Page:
2. Meet space and meat space are now one. This should be good for all the brick-and-mortar businesses in the world. But they’ll need to be ready to work with the new systems coming to market, and not just lamenting scan & scram. And, speaking of new systems…
  3. Intentcasting will become the norm. Right now we live, at least online, in an attention economy, where surfing on the Web requires swimming upstream against a torrent of unwanted messages, nearly all of which are annoying, useless, ill-mannered or all three. Replacing it will be an intention economy in which we do the advertising, and not just the sellers of the world.
  4. Free customers will prove they are more valuable than captive ones. Because they can. They will operate more and more outside the feudal empires companies have been operating throughout the history of mass marketing. And, because of this…
  5. Economic signaling will become much more loud and clear. Both ways. Demand will have many more, and better, ways of informing Supply. And vice versa. For example…
  6. Everything we buy and own can have a cloud of its own. And that cloud can be the platform for relationship between customer and company. VRM and CRM can finally connect and constantly improve what customers and companies do for each other. And we’ll get along better because relationships will be based on truly agreeable terms.
  7. Every one of us will have our own clouds too. These will be our own secure personal spaces in the connected world. Each will have its own open source operating systems (e.g. CloudOS), programming languages (e.g. KRL), privacy canon (e.g. the Respect Trust Framework) and protocols (e.g. XDI).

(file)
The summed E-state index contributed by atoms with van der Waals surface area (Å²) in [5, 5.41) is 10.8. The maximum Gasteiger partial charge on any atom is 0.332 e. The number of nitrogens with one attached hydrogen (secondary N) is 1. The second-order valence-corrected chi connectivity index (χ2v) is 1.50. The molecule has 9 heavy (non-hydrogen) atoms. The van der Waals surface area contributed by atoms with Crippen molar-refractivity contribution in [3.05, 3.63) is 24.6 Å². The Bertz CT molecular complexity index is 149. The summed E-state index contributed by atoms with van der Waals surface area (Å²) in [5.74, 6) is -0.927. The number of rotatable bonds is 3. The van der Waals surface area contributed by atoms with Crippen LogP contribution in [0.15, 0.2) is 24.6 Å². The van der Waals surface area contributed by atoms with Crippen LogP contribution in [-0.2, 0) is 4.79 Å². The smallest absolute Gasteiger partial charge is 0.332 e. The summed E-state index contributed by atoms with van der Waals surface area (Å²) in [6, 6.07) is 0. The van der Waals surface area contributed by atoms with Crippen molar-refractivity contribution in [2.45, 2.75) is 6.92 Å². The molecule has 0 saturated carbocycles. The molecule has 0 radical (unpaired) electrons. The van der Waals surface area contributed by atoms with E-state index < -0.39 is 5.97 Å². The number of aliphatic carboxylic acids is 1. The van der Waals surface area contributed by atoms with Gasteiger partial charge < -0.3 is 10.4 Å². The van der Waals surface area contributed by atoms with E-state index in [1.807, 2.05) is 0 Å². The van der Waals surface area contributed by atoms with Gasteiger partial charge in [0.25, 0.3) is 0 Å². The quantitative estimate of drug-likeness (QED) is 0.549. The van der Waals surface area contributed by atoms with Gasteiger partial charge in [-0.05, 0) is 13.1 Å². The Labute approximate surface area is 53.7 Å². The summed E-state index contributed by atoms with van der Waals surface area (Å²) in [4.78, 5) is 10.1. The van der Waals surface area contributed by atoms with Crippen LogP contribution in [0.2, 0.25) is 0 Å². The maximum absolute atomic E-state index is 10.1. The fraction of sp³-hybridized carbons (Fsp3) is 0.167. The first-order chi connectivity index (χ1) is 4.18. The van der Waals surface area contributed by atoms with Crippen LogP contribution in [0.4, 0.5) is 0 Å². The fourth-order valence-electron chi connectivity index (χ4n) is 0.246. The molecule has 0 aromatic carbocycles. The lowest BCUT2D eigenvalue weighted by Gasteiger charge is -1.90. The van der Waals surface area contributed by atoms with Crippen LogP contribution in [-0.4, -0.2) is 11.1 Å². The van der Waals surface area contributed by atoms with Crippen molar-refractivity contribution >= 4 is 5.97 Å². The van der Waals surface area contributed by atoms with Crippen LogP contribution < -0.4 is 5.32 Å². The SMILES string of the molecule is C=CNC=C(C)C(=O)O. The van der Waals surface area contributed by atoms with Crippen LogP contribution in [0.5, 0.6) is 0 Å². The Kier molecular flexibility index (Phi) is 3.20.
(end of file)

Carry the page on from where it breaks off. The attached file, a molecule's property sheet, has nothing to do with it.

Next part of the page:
8. Market based marketing. Once free customers prove more valuable than captive ones, marketers will find that actually talking to people will have a lot more leverage than trying to herd them like cattle.
  9. Mobile advertising is proving to have some negative value. Stop right now and read Four Numbers That Explain Why Facebook Acquired WhatsApp, a post by Sequoia Capital, WhatsApp’s main VC. In it they show a note on WhatsApp CEO Jan Koum’s desk, from his partner and co-founder, Brian Acton. Explains Sequoia, “Jan and Brian ignored conventional wisdom. Rather than target users with ads — an approach they had grown to dislike during their time at Yahoo — they chose the opposite tack and charged a dollar for a product that is based on knowing as little about you as possible. WhatsApp does not collect personal information like your name, gender, address, or age. Registration is authenticated using a phone number, a significant innovation that eliminates the frustration of remembering a username and password. Once delivered, messages are deleted from WhatsApp’s servers.” Then look at what Fred Wilson says about online advertising as a source of pollution. (He starts 23 minutes in. More here.)
  10. The pendulum is swinging away from centralization. The Net’s founding protocols described and supported a fully distributed architecture, in which every node on the network is a functional distance of zero from every other node. This is what made each of us far more powerful on the Net than we ever were in the world of mainframes, or in the worlds of private networks controlled by companies or governments. There are still plenty of centralities working on the open Net, but they also have vulnerabilities, as we’re finding in post-Snowden time. It’s also significant that Whatsapp uses a customized version of XMPP (originally called Jabber), the open protocol created by Jeremie Miller and the team now working on Telehash, described as “a secure wire protocol powering a decentralized overlay network for apps and devices.”